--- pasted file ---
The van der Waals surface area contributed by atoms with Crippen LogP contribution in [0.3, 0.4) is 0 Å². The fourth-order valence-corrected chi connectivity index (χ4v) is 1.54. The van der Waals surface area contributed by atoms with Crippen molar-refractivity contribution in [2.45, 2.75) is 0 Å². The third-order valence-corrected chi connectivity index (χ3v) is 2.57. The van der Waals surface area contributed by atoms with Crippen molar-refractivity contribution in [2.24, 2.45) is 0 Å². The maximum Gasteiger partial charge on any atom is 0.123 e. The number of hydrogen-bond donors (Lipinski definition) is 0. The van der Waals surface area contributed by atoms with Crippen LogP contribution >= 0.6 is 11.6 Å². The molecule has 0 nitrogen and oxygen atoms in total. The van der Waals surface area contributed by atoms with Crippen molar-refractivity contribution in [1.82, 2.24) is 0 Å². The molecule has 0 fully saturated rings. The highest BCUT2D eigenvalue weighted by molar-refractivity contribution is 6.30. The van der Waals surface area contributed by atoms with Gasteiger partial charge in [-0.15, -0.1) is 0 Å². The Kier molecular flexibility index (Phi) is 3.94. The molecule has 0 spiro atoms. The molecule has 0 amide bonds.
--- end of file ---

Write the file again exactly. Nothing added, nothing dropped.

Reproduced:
The van der Waals surface area contributed by atoms with Crippen LogP contribution in [0.3, 0.4) is 0 Å². The fourth-order valence-corrected chi connectivity index (χ4v) is 1.54. The van der Waals surface area contributed by atoms with Crippen molar-refractivity contribution in [2.45, 2.75) is 0 Å². The third-order valence-corrected chi connectivity index (χ3v) is 2.57. The van der Waals surface area contributed by atoms with Crippen molar-refractivity contribution in [2.24, 2.45) is 0 Å². The maximum Gasteiger partial charge on any atom is 0.123 e. The number of hydrogen-bond donors (Lipinski definition) is 0. The van der Waals surface area contributed by atoms with Crippen LogP contribution >= 0.6 is 11.6 Å². The molecule has 0 nitrogen and oxygen atoms in total. The van der Waals surface area contributed by atoms with Crippen molar-refractivity contribution in [1.82, 2.24) is 0 Å². The molecule has 0 fully saturated rings. The highest BCUT2D eigenvalue weighted by molar-refractivity contribution is 6.30. The van der Waals surface area contributed by atoms with Gasteiger partial charge in [-0.15, -0.1) is 0 Å². The Kier molecular flexibility index (Phi) is 3.94. The molecule has 0 spiro atoms. The molecule has 0 amide bonds.